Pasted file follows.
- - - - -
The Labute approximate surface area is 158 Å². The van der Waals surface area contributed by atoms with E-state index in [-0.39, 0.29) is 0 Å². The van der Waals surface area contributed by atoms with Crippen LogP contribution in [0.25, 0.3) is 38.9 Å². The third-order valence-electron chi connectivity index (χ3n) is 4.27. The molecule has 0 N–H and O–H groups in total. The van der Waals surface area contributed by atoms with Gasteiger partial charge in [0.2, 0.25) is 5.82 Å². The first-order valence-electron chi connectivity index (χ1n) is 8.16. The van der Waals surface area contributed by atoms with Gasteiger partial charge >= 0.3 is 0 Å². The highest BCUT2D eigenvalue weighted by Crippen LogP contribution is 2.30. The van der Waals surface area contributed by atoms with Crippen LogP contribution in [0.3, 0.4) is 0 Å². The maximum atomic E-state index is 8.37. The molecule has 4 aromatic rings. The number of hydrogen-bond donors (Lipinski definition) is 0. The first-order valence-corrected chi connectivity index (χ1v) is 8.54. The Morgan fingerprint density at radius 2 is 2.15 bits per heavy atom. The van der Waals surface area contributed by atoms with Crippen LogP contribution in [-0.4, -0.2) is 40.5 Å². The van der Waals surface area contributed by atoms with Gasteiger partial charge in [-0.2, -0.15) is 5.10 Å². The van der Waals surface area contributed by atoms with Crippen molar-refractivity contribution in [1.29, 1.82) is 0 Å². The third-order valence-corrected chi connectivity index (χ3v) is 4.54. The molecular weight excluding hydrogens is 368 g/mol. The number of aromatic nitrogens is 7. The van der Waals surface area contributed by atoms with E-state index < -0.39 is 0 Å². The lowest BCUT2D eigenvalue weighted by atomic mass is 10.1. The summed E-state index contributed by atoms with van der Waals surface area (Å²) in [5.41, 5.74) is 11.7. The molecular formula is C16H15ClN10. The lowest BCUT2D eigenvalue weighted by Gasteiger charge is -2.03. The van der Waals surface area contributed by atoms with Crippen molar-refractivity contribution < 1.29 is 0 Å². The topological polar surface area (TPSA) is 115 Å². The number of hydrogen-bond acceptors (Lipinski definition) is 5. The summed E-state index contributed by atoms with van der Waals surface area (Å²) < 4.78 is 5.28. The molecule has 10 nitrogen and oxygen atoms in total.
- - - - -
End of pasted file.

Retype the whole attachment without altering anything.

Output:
The Labute approximate surface area is 158 Å². The van der Waals surface area contributed by atoms with E-state index in [-0.39, 0.29) is 0 Å². The van der Waals surface area contributed by atoms with Crippen LogP contribution in [0.25, 0.3) is 38.9 Å². The third-order valence-electron chi connectivity index (χ3n) is 4.27. The molecule has 0 N–H and O–H groups in total. The van der Waals surface area contributed by atoms with Gasteiger partial charge in [0.2, 0.25) is 5.82 Å². The first-order valence-electron chi connectivity index (χ1n) is 8.16. The van der Waals surface area contributed by atoms with Gasteiger partial charge >= 0.3 is 0 Å². The highest BCUT2D eigenvalue weighted by Crippen LogP contribution is 2.30. The van der Waals surface area contributed by atoms with Crippen LogP contribution in [0.3, 0.4) is 0 Å². The maximum atomic E-state index is 8.37. The molecule has 4 aromatic rings. The number of hydrogen-bond donors (Lipinski definition) is 0. The first-order valence-corrected chi connectivity index (χ1v) is 8.54. The Morgan fingerprint density at radius 2 is 2.15 bits per heavy atom. The van der Waals surface area contributed by atoms with Crippen LogP contribution in [-0.4, -0.2) is 40.5 Å². The van der Waals surface area contributed by atoms with Gasteiger partial charge in [-0.2, -0.15) is 5.10 Å². The van der Waals surface area contributed by atoms with Crippen molar-refractivity contribution in [1.29, 1.82) is 0 Å². The third-order valence-corrected chi connectivity index (χ3v) is 4.54. The molecular weight excluding hydrogens is 368 g/mol. The number of aromatic nitrogens is 7. The van der Waals surface area contributed by atoms with E-state index < -0.39 is 0 Å². The lowest BCUT2D eigenvalue weighted by atomic mass is 10.1. The summed E-state index contributed by atoms with van der Waals surface area (Å²) in [5.41, 5.74) is 11.7. The molecular formula is C16H15ClN10. The lowest BCUT2D eigenvalue weighted by Gasteiger charge is -2.03. The van der Waals surface area contributed by atoms with Crippen molar-refractivity contribution < 1.29 is 0 Å². The topological polar surface area (TPSA) is 115 Å². The number of hydrogen-bond acceptors (Lipinski definition) is 5. The summed E-state index contributed by atoms with van der Waals surface area (Å²) < 4.78 is 5.28. The molecule has 10 nitrogen and oxygen atoms in total.